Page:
He echoed Democratic commissioner Rosenworcel’s sentiments that a vote on the proposal was premature.
FCC Net neutrality rule making: take two
This isn’t the FCC’s first time adopting rules to protect the open Internet. In 2010, the FCC adopted regulation that was later challenged in court by Verizon. The FCC lost the lawsuit, and the rules, which many in the digital advocacy world believed were too weak anyway, were thrown out on a legal technicality.
The new rules proposed by Chairman Wheeler are a way to quickly get Net neutrality protections in place since currently no protections are in place to protect openness on the Internet.
The good news for the FCC is that even though the court threw out its original rules on a legal technicality, it agreed with the agency that some regulation is needed to deter broadband providers who might otherwise be tempted to abuse their control of the last mile Internet network.
Meanwhile, advocates, who were disappointed in the FCC’s previous attempt to enact Net neutrality protections, have viewed the FCC’s legal loss as an opportunity for the FCC to adopt even stronger regulation to protect the Internet. Specifically, they want the FCC to reclassify broadband as a Title II service under the Telecommunications Act, which they believe will give the FCC authority to regulate these networks like a utility.
Broadband providers say such a move would be a mistake. They argue changing the classification of broadband would subject their networks to regulation similar to the old telephone network, which they claim would stifle innovation. Major companies, which have already signed their own letter to the FCC, are already preparing to mount a massive lobbying campaign and will surely go back to court if reclassification is adopted.
What about the ‘fast lane?’
But the real issue that has stoked the ire of politicians, large technology companies, and even some celebrities is not just the legal intricacies of this debate, but the threat that under the newly proposed rules, broadband providers could charge content companies a fee for priority access to the network.For instance, Netflix or Amazon could pay extra to ensure their traffic is delivered more expeditiously to ensure a better quality of service.
This notion of a so-called Internet “fast lane” is not a new concern with regard to FCC Net neutrality regulation. Open Internet proponents were worried that the 2010 rules might also allow for such services. But because the prospect of “commercial services” were highlighted more in the original leaked Wheeler proposal or perhaps because digital advocates focused on it more as a talking point, it has become a lightning rod for this issue, attracting the attention of not only large technology companies like Google, Facebook, and Amazon, but also celebrities, including musicians Eddie Vedder and Michael Stipe, as well as director Oliver Stone, and actor Mark Ruffalo, who have signed a letter sent to the FCC this week in support of stronger Net neutrality regulation.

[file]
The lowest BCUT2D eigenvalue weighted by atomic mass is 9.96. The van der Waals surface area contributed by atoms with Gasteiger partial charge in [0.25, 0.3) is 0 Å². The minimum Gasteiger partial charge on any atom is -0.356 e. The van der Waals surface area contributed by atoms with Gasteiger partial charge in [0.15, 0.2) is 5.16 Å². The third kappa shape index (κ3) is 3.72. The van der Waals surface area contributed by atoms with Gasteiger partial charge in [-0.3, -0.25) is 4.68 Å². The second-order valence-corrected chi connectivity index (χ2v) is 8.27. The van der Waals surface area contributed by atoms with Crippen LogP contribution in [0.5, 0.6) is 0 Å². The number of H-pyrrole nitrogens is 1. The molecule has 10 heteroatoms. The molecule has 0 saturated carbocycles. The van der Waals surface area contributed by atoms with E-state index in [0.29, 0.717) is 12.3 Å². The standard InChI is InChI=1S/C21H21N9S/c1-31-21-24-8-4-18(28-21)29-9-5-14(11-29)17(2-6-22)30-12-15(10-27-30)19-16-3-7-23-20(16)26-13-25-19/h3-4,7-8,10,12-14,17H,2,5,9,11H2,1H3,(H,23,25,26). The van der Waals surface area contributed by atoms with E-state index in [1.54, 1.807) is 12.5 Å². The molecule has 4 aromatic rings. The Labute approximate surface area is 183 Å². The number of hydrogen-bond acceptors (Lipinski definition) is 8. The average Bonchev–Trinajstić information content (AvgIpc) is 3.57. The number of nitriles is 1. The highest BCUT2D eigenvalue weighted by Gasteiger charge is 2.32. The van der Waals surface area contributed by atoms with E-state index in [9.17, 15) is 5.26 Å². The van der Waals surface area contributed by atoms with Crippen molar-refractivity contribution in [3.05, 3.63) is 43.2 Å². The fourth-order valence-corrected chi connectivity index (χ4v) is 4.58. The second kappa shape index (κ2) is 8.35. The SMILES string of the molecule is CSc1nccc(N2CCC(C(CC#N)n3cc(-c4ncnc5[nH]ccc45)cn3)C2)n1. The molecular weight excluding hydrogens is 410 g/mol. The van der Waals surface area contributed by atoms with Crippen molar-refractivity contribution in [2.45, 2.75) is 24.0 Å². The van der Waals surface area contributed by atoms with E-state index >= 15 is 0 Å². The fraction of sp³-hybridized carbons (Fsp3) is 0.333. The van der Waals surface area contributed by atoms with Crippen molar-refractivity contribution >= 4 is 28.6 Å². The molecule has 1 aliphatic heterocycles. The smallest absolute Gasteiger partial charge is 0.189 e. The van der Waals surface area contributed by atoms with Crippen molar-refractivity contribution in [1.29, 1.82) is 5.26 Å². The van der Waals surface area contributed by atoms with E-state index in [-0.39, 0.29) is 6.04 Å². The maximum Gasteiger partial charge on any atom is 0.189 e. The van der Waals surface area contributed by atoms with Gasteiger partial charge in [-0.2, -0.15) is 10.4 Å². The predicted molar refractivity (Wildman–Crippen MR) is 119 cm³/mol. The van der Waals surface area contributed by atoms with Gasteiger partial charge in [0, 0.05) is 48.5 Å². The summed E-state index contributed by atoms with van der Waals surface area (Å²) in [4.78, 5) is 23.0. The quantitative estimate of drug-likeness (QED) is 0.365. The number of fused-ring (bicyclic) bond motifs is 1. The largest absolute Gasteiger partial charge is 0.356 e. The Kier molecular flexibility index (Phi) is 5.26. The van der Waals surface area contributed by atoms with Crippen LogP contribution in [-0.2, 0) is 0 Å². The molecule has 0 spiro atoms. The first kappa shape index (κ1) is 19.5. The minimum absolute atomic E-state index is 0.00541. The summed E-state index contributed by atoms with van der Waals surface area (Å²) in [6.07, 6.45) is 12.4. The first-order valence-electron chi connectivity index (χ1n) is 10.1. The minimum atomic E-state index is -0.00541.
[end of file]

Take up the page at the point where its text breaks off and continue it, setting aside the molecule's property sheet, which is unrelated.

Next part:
The public outcry has also gotten the attention of congressional leaders, too. And US senators Al Franken (D-Minn.) and Elizabeth Warren (D-Mass.), along with nine of their colleagues also sent a letter the FCC demanding stronger rules to ensure there is no Internet fast lane.
Chairman Wheeler has responded to the political and public pressure and on Monday he revised his proposal to ask in more detail whether commercial priority services should even be allowed. He also included questions about whether or not the FCC should reclassify broadband as a Title II service in order to implement new rules. And he has allowed a second proposal drafted by Mozilla to be considered for comments alongside his own proposal. The Mozilla proposal also suggests reclassification, but it includes a novel approach for reaching that goal.
The full proposal will be published in the Federal Register within a few days. Then a typical FCC Notice of Proposed Rule Making or NPRM is typically open for public comment for 60 days. After that period, it is kept open another 60 days for reply comments. In an effort to handle the expected flood of comments, the FCC has set up a new online “inbox” to take comments.
TPP appears to push major restrictions on the free flow of internet content, life-saving medicine and much more. If only we could see it!